November 17, 2021
No Woman Left Behind - Frances Reid
Program Director at World Ovarian Cancer CoalitionGuest
Hundreds of thousands of women are diagnosed with ovarian cancer each year. With no official screening program and symptoms often spotted late, the burden especially falls on lower to middle-income countries.
Frances Reid, program director at the World Ovarian Cancer Coalition joins us on World Gynecologic Oncology Day to discuss the launch of the new adaptation of the Every Woman Study – the first-ever study of its kind looking at lower and middle-income countries.
By giving a voice to women internationally, the coalition’s ambitious goal is to close the gap between high and low-income countries and build a better future for women with faster diagnosis and access to the best possible care.
“Over the next 20 years, the burden of ovarian cancer will be felt disproportionately by lower and middle-income countries.”
HANNAH LIPPITT: Hello and welcome to the Totally Clinical podcast brought to you by Teckro. Totally Clinical is a deep dive into the freshest trends, big-time challenges and most excellent triumphs of clinical trials. I'm Hannah, your host. Join me as I chat with industry experts, trailblazers, thought leaders and, most importantly, the people benefiting from clinical research. So, tune in, settle back and don't touch that dial. It's time to get Totally Clinical.
HANNAH LIPPITT: Back in November 2021, Francis Reid, program director at the World Ovarian Cancer Coalition, joined me for an update on the Every Woman’s Study, the first ever study of its kind, addressing the evidence gap relating to the experiences of women with ovarian cancer around the world. Now the goal of the study is to ensure every woman has the best chance of survival from this deadly disease no matter where she lives. Well, today, Francis is back for another update on the study's progress and what we can expect in 2023.
Welcome, Francis. Thanks so much for being here. I touched on the purpose of the Every Woman's study just now in the introduction, but could you explain to the listeners a bit more about the study's history and objectives?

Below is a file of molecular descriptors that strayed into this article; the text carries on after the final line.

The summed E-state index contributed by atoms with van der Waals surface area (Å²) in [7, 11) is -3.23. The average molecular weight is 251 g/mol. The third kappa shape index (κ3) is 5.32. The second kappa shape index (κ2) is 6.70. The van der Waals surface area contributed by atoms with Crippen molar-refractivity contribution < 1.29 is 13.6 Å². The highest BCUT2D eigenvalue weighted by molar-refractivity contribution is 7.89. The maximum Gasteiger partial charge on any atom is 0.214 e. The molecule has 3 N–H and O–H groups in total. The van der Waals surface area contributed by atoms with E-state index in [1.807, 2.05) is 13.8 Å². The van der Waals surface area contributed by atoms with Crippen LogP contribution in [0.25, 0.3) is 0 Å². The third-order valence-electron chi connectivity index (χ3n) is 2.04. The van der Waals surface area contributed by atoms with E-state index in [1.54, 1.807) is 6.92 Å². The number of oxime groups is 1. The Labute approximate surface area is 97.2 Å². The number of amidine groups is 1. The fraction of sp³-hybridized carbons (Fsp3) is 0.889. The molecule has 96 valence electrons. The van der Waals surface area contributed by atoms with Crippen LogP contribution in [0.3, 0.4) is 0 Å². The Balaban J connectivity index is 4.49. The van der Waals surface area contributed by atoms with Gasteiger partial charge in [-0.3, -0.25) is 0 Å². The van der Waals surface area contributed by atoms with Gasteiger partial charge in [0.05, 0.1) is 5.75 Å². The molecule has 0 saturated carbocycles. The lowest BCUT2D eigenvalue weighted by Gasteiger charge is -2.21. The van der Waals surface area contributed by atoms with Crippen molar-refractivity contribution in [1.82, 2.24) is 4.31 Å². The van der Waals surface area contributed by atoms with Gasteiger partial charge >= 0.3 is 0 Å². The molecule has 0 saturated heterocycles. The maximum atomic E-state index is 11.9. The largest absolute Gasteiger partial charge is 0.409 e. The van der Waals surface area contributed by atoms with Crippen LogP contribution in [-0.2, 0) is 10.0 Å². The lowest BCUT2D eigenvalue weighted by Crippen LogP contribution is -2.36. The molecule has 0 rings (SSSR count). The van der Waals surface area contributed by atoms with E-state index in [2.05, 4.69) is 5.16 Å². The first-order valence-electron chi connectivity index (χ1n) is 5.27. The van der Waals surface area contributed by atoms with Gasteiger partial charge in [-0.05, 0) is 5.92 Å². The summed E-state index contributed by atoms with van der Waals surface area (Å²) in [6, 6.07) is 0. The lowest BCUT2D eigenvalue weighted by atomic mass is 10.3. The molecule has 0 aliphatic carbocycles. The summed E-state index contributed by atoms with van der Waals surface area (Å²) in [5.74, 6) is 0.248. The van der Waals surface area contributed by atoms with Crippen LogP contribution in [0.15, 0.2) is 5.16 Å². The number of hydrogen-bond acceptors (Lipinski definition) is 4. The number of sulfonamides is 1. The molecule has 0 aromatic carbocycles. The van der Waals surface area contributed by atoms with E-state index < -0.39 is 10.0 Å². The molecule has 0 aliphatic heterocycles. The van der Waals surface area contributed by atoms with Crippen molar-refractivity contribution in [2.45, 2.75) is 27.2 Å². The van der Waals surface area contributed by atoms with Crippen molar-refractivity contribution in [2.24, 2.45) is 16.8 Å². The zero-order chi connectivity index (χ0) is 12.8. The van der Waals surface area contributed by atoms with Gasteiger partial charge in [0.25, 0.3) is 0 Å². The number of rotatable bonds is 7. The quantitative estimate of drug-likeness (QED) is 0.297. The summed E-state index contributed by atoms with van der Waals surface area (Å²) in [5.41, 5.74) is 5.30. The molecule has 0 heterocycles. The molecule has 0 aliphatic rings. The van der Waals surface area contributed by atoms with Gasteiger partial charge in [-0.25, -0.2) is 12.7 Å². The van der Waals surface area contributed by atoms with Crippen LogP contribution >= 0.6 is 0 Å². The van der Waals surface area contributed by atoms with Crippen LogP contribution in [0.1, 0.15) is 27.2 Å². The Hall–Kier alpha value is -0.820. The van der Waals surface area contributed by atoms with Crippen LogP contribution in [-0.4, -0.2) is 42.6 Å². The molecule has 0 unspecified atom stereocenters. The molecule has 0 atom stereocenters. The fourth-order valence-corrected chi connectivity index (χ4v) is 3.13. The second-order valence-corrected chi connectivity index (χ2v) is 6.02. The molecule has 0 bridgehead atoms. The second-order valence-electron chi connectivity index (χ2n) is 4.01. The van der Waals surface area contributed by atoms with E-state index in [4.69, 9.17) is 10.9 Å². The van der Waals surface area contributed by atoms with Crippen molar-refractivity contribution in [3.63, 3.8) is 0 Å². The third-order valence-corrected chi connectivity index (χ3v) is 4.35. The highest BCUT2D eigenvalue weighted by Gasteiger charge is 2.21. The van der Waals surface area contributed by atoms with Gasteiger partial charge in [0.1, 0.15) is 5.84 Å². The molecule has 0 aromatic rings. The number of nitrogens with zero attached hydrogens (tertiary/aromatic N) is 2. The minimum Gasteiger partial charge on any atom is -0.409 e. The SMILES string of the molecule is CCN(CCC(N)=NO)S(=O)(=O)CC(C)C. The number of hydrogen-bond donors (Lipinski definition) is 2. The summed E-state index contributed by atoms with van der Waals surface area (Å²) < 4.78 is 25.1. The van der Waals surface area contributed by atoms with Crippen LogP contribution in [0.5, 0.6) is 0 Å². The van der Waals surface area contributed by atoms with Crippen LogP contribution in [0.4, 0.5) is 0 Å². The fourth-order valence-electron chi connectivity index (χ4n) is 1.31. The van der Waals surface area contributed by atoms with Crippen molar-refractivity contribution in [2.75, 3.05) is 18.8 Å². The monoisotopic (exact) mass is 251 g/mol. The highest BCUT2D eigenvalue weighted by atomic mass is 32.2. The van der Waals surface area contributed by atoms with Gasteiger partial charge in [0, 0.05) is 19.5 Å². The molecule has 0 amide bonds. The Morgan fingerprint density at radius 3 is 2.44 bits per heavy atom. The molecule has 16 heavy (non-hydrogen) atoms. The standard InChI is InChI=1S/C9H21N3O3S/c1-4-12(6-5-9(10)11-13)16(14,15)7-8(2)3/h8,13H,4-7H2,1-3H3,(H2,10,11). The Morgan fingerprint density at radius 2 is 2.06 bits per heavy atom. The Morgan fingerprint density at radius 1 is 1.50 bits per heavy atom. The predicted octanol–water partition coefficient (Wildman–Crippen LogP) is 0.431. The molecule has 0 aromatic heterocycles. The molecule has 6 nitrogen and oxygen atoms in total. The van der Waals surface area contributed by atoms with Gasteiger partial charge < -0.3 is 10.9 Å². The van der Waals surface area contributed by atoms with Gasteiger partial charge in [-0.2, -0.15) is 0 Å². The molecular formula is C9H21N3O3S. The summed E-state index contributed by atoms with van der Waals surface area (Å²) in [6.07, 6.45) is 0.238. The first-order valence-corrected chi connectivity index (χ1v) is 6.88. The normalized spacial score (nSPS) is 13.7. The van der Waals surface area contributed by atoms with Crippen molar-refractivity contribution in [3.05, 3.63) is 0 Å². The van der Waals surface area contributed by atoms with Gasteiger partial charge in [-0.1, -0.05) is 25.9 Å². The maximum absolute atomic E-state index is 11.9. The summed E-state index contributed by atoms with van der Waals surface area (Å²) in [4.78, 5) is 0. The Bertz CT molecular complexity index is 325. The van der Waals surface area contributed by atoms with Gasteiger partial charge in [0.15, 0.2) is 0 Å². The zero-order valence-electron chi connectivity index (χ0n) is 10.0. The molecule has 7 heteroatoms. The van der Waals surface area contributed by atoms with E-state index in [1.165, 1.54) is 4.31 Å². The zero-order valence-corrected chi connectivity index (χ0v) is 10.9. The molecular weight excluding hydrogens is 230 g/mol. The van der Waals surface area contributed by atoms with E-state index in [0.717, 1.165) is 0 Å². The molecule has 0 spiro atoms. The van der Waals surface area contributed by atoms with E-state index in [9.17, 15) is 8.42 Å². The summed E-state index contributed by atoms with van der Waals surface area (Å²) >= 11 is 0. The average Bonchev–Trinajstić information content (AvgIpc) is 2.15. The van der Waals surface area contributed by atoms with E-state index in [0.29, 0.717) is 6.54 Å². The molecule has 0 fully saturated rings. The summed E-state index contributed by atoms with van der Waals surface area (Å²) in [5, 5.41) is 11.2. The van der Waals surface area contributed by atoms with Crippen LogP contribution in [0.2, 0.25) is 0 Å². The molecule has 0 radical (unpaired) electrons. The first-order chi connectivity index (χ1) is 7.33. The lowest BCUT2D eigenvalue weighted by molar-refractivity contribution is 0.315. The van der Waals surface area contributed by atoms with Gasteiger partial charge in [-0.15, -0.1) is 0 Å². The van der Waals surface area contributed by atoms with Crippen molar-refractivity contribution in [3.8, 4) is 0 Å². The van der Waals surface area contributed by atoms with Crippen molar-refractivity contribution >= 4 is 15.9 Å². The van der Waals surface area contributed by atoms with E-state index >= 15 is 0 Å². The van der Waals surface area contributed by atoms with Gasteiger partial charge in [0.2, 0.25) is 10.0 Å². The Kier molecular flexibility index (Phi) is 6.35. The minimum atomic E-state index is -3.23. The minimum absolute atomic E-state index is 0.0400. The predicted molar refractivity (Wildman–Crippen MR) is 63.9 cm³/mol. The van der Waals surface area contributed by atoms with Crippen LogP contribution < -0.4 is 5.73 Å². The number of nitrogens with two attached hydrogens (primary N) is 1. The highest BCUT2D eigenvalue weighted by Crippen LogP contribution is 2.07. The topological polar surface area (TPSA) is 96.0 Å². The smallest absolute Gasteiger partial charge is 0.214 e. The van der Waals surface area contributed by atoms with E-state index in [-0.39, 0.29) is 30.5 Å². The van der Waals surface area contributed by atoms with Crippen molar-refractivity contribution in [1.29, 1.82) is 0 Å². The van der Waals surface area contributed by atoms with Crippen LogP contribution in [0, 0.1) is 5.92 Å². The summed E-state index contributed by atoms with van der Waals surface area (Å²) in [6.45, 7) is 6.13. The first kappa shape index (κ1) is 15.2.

FRANCES REID: Thank you, Hannah. And it's lovely to be back. So, yes, in 2018, we wanted to establish a patient experience evidence base, as you've described. And we developed and ran an online survey, which was completed by over 1,500 women in 44 countries. And it gave us a clear direction on the core challenges, if you like, that women face in terms of being able to survive and live a good life. But it also gave us opportunities. And what was really interesting was that despite these common issues, each country where we were able to show there were country differences had a different mix of the problems. So, for example, in some countries, early diagnosis wasn't such an issue. It was quite a bit easier to achieve. But in other countries it took a lot longer. But maybe in the country with early diagnosis, they had problems accessing the best possible care for women. So, it really gave us this picture that by looking at what was going on within a country and comparing it to other countries, it would give us opportunities for progress. So that was the 2018 study. However, there was a great big caveat, and that was that 95% of our respondents came from high income countries. And in actual fact, only 30% of the women in the world live in high income settings. So, it meant there was a real data gap for low- and middle-income countries. And we know anyway, from literature and from commentary that data on cancer isn't sufficient in many low- and middle-income countries to assist with things like planning and advocacy and so forth. So, we really wanted to try and address that issue. So, we partnered with the international gynecological cancer society, and we've developed a low- and middle-income edition. It's also really important because ovarian cancer is on the rise. So, there are around 314,000 cases a year now and 210,000 deaths a year globally. That's set to increase 40% by 2040. But actually, when you look at where the biggest rises are going to be, they're much, much bigger in developing countries. So, for example, I know in Zambia because I was looking at the figures just a couple of days ago, their cases are due to increase by 122% in the next 20 years. And this - contrasting with the falls, the expected falls in cervical cancer by 2040 through the amazing work of the cervical cancer elimination strategy, it’s likely to mean that ovarian cancer will be, in fact, the biggest gynecological cancer killer in the world. So, it's something that we feel we really need to start looking at now, and we need to start developing that evidence base and helping countries determine what their best course of action is going to be.
HANNAH: How have you changed the study to make it more accessible in the countries you’re targeting?